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Reduced walleye and sauger bag limits are under serious consideration for the Minnesota waters of Lake of the Woods, according to a newly proposed fisheries management plan for one of the state’s top fishing destinations.

Under one potential change, spring walleye and sauger harvest would be eliminated on the Rainy River and Four Mile Bay. In another shift, the winter season possession limit of eight walleyes or saugers would be dropped to six fish — with no more than four being walleye.

Phil Talmage, Lake of the Woods area fisheries supervisor for the Minnesota Department of Natural Resources (DNR), said a 14-member citizens’ group involved in shaping the proposed five-year management plan indicated support for consideration of the changes. The next step for the DNR would be to actually propose the reductions.

“Walleye and sauger populations are doing well,’’ Talmage said. “This would be to help ensure the long-term sustainability of the resource.’’

An explosion in winter fishing pressure on the South Shore of Lake of the Woods is well documented, and the proposed management plan notes that angling effort through ice holes continues to rise. The draft plan calls for “proactive management for long-term sustainability.’’

Dropping the aggregate winter limit from eight walleye/sauger to six fish would reduce the overall sauger harvest and make winter regulations consistent with summer ones. Talmage said recent DNR assessments have measured an overharvest of sauger in relation to the DNR’s annual target harvest for the species.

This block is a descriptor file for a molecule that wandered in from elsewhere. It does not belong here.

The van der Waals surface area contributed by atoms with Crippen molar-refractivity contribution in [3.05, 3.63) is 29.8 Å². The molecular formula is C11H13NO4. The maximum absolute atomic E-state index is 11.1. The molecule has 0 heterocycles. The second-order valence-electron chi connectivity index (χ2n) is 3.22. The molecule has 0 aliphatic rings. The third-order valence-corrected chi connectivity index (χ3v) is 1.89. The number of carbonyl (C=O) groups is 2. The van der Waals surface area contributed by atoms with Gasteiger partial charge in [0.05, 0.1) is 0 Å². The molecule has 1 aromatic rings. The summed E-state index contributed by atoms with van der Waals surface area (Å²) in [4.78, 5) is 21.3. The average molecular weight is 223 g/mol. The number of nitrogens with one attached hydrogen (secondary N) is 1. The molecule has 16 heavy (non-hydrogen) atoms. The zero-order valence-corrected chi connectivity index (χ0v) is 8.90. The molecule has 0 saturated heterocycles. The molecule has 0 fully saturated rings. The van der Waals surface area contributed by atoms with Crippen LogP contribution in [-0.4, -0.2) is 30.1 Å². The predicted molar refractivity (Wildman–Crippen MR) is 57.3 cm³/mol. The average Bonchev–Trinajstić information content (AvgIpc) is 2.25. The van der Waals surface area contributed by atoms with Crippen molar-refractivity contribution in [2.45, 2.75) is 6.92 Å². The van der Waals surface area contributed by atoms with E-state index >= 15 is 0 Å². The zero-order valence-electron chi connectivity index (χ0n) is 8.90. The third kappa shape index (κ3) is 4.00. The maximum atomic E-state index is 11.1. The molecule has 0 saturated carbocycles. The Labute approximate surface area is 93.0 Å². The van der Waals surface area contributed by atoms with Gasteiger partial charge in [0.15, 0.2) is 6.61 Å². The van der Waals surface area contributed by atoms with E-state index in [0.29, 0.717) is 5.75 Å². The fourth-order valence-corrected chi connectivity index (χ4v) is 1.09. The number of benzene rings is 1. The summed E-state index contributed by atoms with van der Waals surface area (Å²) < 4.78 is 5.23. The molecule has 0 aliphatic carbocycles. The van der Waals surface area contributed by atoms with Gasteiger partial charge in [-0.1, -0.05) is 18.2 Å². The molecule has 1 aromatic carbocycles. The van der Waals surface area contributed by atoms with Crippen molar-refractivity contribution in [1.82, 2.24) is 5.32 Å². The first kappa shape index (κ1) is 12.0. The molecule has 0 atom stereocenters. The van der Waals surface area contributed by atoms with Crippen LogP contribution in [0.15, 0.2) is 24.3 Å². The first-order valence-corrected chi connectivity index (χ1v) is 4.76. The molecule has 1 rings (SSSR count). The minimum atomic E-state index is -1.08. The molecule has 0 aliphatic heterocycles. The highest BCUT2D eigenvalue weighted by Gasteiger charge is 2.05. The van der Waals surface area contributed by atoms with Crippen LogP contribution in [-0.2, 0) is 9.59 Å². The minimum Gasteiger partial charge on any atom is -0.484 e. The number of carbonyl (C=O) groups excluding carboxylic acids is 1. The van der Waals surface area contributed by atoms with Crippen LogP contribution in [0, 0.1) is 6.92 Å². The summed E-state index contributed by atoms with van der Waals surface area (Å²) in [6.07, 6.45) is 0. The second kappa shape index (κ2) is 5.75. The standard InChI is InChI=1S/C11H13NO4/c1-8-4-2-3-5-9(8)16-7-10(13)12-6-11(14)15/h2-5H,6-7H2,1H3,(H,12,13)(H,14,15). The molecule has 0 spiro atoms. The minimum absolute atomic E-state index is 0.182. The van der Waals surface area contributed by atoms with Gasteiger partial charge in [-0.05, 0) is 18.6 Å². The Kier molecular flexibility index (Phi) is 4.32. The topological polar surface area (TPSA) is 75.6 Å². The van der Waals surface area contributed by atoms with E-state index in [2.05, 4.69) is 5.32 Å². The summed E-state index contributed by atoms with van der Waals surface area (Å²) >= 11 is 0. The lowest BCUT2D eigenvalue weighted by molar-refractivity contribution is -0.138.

He said spring fishing pressure also has ballooned on Minnesota’s portion of Lake of the Woods, including the Rainy River. The spring season on Rainy River and Four Mile Bay runs from March 1 to April 14. Anglers have been allowed to keep two fish, with no walleye over 19.5 inches in length.

The draft management plan says the DNR will consider a regulation change that will allow anglers to fish for walleyes and saugers during the season as long as all catches are immediately released. It would reduce the overall walleye take.

Talmage said the change also is being considered because DNR walleye spawning assessments on Lake of the Woods have revealed a decline in the presence of male walleyes. Males are predominant in the spring harvest because they stage in the river and bay just before the spawning season.

The last big change in Minnesota walleye regulations on Lake of the Woods happened in 2004. That’s when a protective slot limit was enacted to spare walleyes from 19.5 to 28 inches.

“Despite the increased pressure and associated harvest, all indications of stock status show a sustainable walleye fishery thrives in Lake of the Woods,’’ the draft management plan says.